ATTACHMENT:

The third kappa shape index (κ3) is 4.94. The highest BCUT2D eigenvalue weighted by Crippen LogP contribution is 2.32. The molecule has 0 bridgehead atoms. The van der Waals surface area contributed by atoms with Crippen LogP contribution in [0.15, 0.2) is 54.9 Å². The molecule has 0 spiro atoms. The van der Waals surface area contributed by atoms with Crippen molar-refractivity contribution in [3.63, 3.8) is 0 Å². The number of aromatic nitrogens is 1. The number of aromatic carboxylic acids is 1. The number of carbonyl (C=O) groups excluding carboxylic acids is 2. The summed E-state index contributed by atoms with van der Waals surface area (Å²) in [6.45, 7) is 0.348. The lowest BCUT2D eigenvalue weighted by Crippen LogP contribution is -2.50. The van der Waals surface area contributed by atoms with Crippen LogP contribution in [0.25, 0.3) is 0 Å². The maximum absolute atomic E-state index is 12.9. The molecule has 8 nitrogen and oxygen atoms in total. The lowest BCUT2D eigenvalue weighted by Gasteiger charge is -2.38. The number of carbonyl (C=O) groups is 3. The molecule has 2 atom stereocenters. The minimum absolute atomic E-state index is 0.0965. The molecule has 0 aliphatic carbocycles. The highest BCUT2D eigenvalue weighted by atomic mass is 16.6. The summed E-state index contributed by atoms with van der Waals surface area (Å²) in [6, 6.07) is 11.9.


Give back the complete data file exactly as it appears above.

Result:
The third kappa shape index (κ3) is 4.94. The highest BCUT2D eigenvalue weighted by Crippen LogP contribution is 2.32. The molecule has 0 bridgehead atoms. The van der Waals surface area contributed by atoms with Crippen LogP contribution in [0.15, 0.2) is 54.9 Å². The molecule has 0 spiro atoms. The van der Waals surface area contributed by atoms with Crippen molar-refractivity contribution in [3.63, 3.8) is 0 Å². The number of aromatic nitrogens is 1. The number of aromatic carboxylic acids is 1. The number of carbonyl (C=O) groups excluding carboxylic acids is 2. The summed E-state index contributed by atoms with van der Waals surface area (Å²) in [6.45, 7) is 0.348. The lowest BCUT2D eigenvalue weighted by Crippen LogP contribution is -2.50. The van der Waals surface area contributed by atoms with Crippen LogP contribution in [0.25, 0.3) is 0 Å². The maximum absolute atomic E-state index is 12.9. The molecule has 8 nitrogen and oxygen atoms in total. The lowest BCUT2D eigenvalue weighted by Gasteiger charge is -2.38. The number of carbonyl (C=O) groups is 3. The molecule has 2 atom stereocenters. The minimum absolute atomic E-state index is 0.0965. The molecule has 0 aliphatic carbocycles. The highest BCUT2D eigenvalue weighted by atomic mass is 16.6. The summed E-state index contributed by atoms with van der Waals surface area (Å²) in [6, 6.07) is 11.9.